Supermarkets are stocking nearly twice as much British lamb this Easter as last year - yet they are still facing criticism from farmers for selling too much New Zealand meat.
NFU Scotland’s Easter Lamb Shelf Watch, published this week, found 78% of 2,900 packs of lamb in 47 stores north of the border contained UK-reared meat from 20 to 27 March, compared with 44% last year.
Aldi, Asda, Co-op, Lidl, M&S, Morrisons, Sainsbury’s and Tesco were all stocking more British, reflecting greater demand for homegrown lamb and higher prices for imports.
“Farmgate prices in New Zealand are high. Add on shipping and freight costs and their lamb is not as competitive as it has been in previous years,” said AHDB analyst Duncan Wyatt.
However, NFUS insisted there was room for improvement despite “positive commitments” over the past year, with Co-op and Morrisons going 100% British and M&S going 100% British in its Scottish stores.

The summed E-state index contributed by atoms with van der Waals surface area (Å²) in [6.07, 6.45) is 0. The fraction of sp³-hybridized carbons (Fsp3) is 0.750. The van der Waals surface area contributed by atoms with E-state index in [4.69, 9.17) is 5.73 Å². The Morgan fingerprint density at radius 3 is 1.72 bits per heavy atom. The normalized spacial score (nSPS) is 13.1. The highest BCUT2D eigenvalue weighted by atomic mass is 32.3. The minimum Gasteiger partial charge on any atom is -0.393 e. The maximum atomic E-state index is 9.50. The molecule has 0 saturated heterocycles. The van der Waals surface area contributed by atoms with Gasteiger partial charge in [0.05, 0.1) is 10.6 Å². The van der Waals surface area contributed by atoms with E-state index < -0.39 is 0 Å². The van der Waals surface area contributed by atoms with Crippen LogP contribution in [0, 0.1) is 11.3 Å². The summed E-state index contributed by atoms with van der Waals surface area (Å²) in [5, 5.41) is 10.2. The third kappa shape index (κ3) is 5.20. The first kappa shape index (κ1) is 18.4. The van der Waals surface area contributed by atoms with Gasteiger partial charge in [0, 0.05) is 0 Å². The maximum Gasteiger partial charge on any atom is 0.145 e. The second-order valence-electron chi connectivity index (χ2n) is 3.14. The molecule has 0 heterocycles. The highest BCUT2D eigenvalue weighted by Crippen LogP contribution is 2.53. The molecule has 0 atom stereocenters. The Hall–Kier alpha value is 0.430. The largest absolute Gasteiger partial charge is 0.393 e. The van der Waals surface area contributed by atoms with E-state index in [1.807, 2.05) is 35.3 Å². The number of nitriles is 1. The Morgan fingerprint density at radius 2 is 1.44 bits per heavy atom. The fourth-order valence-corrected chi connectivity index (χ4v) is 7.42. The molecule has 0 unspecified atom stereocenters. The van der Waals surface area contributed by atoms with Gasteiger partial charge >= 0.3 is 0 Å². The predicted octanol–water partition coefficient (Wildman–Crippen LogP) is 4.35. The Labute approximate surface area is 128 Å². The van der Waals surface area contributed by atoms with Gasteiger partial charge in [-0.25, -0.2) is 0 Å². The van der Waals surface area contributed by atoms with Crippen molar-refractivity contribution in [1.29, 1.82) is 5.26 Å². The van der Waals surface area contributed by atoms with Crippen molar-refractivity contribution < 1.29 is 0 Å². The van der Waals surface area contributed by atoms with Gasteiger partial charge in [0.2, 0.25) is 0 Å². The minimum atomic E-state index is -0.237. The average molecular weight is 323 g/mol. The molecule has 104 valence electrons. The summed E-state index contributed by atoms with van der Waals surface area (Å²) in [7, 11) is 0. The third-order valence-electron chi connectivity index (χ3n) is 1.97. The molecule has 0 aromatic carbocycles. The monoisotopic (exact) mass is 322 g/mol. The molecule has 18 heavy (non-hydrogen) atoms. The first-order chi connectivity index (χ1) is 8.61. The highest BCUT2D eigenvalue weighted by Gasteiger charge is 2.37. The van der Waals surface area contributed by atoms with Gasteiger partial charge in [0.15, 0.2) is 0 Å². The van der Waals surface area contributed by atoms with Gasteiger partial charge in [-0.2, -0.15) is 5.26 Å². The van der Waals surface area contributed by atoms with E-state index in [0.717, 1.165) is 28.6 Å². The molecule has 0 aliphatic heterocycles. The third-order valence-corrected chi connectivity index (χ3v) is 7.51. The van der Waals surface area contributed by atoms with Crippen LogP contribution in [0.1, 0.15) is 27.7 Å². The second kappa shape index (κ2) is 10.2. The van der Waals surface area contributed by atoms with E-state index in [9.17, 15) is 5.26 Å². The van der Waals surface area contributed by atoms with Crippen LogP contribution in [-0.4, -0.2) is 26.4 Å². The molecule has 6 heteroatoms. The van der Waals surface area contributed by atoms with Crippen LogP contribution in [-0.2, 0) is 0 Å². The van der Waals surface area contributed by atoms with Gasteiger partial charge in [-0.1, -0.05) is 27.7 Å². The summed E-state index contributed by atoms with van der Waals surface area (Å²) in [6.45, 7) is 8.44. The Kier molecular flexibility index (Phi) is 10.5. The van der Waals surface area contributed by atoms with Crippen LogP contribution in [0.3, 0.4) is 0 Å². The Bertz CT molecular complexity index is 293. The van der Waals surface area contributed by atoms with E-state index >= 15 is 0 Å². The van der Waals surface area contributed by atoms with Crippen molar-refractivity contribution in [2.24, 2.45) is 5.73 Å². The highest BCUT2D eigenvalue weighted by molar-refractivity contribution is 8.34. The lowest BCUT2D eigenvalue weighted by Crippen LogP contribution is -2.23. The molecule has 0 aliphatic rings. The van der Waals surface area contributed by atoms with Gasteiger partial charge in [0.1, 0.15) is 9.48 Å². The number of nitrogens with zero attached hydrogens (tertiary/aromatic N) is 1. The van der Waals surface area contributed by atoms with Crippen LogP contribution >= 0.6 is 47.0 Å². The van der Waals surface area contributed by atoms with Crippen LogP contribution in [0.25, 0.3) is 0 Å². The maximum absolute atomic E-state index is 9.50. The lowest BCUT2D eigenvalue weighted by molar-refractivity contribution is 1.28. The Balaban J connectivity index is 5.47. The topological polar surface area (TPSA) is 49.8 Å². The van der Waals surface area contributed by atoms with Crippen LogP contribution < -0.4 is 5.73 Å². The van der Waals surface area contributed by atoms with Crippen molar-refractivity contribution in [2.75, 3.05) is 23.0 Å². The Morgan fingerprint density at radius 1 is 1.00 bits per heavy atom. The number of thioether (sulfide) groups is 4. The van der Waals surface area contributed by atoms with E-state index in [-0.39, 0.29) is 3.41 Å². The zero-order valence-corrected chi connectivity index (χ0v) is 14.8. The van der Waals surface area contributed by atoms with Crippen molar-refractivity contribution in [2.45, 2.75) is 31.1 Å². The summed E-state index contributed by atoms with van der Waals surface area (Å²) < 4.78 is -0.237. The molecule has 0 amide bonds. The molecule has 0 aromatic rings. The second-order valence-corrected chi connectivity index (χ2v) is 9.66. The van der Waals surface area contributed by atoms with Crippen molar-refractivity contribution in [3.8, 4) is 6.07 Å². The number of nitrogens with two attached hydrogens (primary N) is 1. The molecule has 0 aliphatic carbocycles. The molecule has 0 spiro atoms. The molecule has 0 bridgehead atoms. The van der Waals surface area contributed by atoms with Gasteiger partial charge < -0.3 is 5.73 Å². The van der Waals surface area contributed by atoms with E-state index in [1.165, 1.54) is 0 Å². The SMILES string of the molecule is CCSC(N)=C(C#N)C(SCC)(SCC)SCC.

“There is availability of home-produced lamb out there and, as we continue to face the uncertainty that is Brexit, we want to see retailers market British and Scottish lamb more and more,” said John Armour, NFUS livestock policy manager.
Waitrose sourced 94% of its Easter lamb from New Zealand in Scotland, according to NFUS. A spokeswoman for the retailer said its customers wanted lamb that was “tender” and in season.
“The vast majority of British lambs have only just been born and no retailer can get sufficient volume of new season UK lamb for Easter,” she said. “Therefore outside the traditional British season we use selected farmers in New Zealand.”
It comes as Morrisons this week issued its lamb joints with blue ‘passport’ stickers to demonstrate their British origin after pledging that all of its Easter lamb would come from UK farms.